practical information
address: La Degustation Bohême Bourgeoise Haštalská 18 110 00 Praha 1
Open: Mon-Sun: 11:30 – 14:00 & 18:00 – 00:00
website: La Degustation
Call: +420 733 332 771
price range: $$$$

2. Lokal

Lokál on Malá Strana. Just a few steps from the Charles Bridge. Picture sourced from Wikimedia Commons. Author: Michal Kmínek

Another popular Czech food restaurant is Lokal. The best part about this restaurant – the patrons are the namesake. You’ll find many locals coming to dine here, which usually reflects high-quality and true Czech ingredients and combinations of flavors. The always-busy restaurant is usually packed with natives and provides a high-energy and animated atmosphere.

With multiple locations throughout the city, you can head to whichever spot is closest to your apartment – or your next bar. The original one is on Dlouha street, which some argue has the best offerings. The more recent pop-ups have renovated classic Czech pubs into new Lokal locations, creating a modern environment in an old building.

The focus of all the pubs remains consistent – traditional Czech dishes paired with the famous Pilsner beer. We recommend trying classic dishes such as beef tongue, head cheese, schnitzel with potato salad, or beef goulash. If you’ve managed to save some room for dessert, sample the “vetrnik” – a traditional pastry and dessert popular at all times of the day.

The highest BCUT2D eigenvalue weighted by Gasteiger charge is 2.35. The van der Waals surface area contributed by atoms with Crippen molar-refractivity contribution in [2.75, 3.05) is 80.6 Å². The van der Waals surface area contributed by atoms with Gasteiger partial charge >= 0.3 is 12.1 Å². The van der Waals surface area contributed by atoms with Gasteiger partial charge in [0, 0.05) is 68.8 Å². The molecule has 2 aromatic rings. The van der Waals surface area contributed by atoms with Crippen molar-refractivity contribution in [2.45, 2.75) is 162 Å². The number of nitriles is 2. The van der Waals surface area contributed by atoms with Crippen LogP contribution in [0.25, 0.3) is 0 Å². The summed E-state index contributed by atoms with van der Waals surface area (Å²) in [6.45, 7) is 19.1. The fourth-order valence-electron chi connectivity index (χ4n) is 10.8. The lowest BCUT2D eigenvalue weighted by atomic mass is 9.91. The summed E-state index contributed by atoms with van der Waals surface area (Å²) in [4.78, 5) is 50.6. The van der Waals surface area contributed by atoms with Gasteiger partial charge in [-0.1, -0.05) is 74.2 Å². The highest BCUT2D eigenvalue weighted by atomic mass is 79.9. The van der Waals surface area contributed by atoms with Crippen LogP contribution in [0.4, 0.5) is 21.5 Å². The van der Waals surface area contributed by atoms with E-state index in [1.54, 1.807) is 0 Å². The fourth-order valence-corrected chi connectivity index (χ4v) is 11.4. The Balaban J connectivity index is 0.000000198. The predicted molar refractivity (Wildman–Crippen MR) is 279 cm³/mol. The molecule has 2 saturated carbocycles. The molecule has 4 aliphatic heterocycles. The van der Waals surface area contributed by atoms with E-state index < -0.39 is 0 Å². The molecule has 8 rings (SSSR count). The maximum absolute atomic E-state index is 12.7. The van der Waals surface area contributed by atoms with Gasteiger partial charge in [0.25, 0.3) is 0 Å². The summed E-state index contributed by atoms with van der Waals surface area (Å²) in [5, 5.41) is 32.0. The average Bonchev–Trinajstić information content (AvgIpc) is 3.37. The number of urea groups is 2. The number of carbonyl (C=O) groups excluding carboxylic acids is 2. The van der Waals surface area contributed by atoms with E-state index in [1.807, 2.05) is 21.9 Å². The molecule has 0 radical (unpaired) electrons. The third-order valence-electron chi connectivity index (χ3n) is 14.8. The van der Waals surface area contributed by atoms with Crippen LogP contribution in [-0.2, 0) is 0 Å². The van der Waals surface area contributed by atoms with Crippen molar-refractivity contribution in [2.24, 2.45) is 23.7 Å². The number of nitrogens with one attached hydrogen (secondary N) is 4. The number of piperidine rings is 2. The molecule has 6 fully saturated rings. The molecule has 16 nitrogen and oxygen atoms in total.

The interior of the pubs has a laid-back and nostalgic feeling, with wood carvings, simple decor, and comfortable seating. You won’t find the upscale vibe of La Degustation here, but you’ll find the charm and cosiness of an Irish pub. For those who want great traditional food in an unpretentious atmosphere, this is the spot for you.

practical information
address: Dlouhá 33, 110 00 Staré Město, Czechia
open: daily 11 am – 12 am
website: lokal
price range: $$

3. Na pekarne

by Andrea Nguyen – Wikimedia Commons

For the next Czech restaurant on our list, you might have to do a bit of travelling. Na pekarne is a little outside of Prague but is definitely worth the journey. Head to the small village of Cakovicky and find this gem of a restaurant, run by Mr Fric, a famous chef. The whole ambience here brings an aura of nostalgia, with simple decor and a brief menu.